The crater at the initial point of impact was estimated at 14-16 inches deep. All of the wreckage was located within 80 feet of the main wreckage. A severe post-impact fire consumed the cockpit and cabin of the airplane. The fire did not extend to surrounding trees despite reported high winds. No evidence of raw fuel was found at the accident site.

An inventory of the parts and components located at the accident site revealed that all control surfaces, including trim tabs, and all major components were located at the accident site in the immediate vicinity of the main wreckage. The exterior paint of the airplane (white) was found to be in excellent condition. The cable assemblies for the throttle, mixture, and propeller were located, but could not be individually identified. The heading indicator was found to be set at 120 degrees, with the bug set at 130 degrees. A large piece of windshield Plexiglas was found forward of the resting place of the wreckage. The Plexiglas was inspected for evidence of a bird strike or an in-flight fire; however, none were found. The left ruddervator was found attached to the tail section of the airplane (upside down). The cabin step was found in the retracted position, and exhibited very little fire damage. The trim setting for the ruddervators were not obtainable.

No personal baggage was found within the wreckage; however, several cans of paint and painting products were found. A relative of the pilot reported to the IIC that the paint was to be applied to another airplane located in Mena. The remains of a 7.25 inch radial saw was also found in the wreckage.

The engine came to rest in an inverted position, and exhibited fire and impact damage. Severe crushing damage was observed on the underside of the engine assembly. The fuel selector was not found at the accident site. Remains of the fuel cell were burned, and exhibited signs of heavy soot and smoke.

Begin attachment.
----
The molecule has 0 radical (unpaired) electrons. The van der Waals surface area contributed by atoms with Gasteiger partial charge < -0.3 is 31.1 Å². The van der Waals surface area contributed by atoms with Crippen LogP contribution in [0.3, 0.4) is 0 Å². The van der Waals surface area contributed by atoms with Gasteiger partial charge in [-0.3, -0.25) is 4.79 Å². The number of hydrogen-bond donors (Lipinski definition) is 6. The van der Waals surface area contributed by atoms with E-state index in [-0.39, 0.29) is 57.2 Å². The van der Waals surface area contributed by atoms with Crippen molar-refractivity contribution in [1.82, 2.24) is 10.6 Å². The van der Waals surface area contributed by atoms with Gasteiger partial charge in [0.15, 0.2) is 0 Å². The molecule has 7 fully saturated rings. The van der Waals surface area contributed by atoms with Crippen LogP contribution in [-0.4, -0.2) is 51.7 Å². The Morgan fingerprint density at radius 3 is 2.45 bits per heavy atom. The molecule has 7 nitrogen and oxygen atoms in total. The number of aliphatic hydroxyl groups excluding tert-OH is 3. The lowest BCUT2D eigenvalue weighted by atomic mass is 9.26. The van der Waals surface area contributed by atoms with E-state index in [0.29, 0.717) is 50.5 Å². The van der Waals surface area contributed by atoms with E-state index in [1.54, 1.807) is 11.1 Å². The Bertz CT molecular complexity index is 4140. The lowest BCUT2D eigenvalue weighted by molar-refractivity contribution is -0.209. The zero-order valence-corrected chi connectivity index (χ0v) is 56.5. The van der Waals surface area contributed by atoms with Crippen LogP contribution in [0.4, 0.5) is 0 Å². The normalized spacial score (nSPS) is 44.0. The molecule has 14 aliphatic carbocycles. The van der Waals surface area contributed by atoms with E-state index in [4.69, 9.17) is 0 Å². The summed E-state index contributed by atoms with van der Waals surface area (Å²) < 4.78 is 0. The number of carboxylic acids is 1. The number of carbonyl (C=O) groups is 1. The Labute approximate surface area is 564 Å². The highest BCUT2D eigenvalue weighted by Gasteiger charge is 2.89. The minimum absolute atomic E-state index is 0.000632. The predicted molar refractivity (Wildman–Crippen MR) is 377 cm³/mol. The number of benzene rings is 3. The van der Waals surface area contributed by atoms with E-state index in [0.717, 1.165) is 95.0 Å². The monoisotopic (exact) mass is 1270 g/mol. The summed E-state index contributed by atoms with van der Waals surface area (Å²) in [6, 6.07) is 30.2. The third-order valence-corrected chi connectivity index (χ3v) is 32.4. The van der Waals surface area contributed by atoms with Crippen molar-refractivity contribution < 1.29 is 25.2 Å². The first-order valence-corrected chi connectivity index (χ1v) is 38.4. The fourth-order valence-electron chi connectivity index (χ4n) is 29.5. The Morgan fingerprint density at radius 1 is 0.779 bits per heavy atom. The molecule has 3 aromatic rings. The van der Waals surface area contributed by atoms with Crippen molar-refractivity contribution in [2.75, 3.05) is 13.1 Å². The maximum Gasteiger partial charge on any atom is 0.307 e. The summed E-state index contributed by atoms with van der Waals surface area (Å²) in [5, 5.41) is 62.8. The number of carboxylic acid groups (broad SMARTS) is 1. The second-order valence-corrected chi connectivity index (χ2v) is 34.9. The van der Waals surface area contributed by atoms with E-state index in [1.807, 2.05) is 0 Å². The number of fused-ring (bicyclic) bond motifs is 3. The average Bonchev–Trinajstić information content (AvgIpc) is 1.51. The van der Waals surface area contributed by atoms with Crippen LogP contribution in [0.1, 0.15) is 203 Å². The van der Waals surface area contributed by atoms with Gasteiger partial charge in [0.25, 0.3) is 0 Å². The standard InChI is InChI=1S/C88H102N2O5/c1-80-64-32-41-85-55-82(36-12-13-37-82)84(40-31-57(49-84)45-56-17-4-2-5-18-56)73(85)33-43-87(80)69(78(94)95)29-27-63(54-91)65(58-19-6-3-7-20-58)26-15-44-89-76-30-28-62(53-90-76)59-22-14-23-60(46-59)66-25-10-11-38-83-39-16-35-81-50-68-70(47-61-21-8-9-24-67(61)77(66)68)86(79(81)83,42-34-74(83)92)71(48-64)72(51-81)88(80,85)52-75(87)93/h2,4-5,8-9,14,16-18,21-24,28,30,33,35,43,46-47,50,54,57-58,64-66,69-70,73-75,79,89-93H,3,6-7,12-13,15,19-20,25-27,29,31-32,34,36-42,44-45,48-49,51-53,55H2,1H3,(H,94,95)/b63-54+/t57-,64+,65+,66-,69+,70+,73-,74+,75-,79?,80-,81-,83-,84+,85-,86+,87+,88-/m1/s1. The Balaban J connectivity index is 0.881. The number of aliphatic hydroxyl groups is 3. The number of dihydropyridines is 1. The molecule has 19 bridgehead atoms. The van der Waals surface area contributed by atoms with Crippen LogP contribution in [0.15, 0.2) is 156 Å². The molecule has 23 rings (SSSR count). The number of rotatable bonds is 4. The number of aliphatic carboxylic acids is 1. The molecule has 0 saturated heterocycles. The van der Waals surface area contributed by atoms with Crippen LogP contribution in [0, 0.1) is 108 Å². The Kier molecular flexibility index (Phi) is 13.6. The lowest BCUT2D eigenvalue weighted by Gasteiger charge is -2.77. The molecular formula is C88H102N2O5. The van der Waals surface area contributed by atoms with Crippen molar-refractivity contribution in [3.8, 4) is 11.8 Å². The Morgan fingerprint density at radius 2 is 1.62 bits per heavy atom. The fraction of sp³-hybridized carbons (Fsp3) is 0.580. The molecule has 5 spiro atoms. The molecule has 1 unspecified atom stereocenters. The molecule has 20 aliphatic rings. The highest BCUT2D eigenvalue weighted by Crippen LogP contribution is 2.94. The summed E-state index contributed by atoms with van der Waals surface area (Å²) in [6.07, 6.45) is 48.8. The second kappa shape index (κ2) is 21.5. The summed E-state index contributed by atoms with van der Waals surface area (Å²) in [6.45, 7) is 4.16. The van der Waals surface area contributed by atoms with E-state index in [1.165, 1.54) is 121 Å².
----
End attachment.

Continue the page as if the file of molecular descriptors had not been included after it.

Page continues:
The propeller remained attached to the crankshaft flange. The propeller blades remained securely attached to the propeller hub assembly. There was no evidence of propeller slashes found on any of the trees along the wreckage path. The propeller spinner did not show any signs of rotational scoring. Neither propeller blade had signs of S-bending or twisting. Leading edge damage and chordwise scratching on the propeller was noted. Slight aft bending damage was observed on both propeller blades, at about the same degree of bending. There was no rotational scoring or damage found on the spinner assembly. The blade tips did not exhibit signs of gouging. The propeller spinner featured some crushing damage at the six o'clock position.

An evaluation of the terrain surrounding the accident site revealed that suitable forced landing areas would have been available to the north of the ridge.


An autopsy was performed by the Arkansas State Crime Laboratory, Medical Examiner Division, Little Rock, Arkansas, on December 18, 2003.

Toxicological tests were performed by the FAA's Civil Aeromedical Institute (CAMI) in Oklahoma City, Oklahoma. Tests were negative for drugs.


Detailed examination of the engine was accomplished under the supervision of the FAA and a representative from Teledyne Continental Motors at Dawson Aircraft, Inc., Clinton, Arkansas, on February 24, 2004. The propeller was rotated and movement was noted on all rocker arms, except in the number one cylinder. The exhaust valve was stuck in the open position on this cylinder; the number one cylinder had been severely burned and the fins had started to melt. The cylinders were removed; however, the case halves could not be separated due to the aft through-bolts being stuck fast in their holes from heat. Aside from severe fire and impact damage, no anomalies were discovered that would have precluded normal engine operation prior to impact.


The wreckage was released to the owner's representative upon completion of the investigation.

NTSB Probable Cause

The pilot's failure to maintain proper altitude and clearance from terrain. Contributing factors were the mountainous terrain, fog, clouds, and turbulence.

© 2009-2020 Lee C. Baker / Crosswind Software, LLC. For informational purposes only.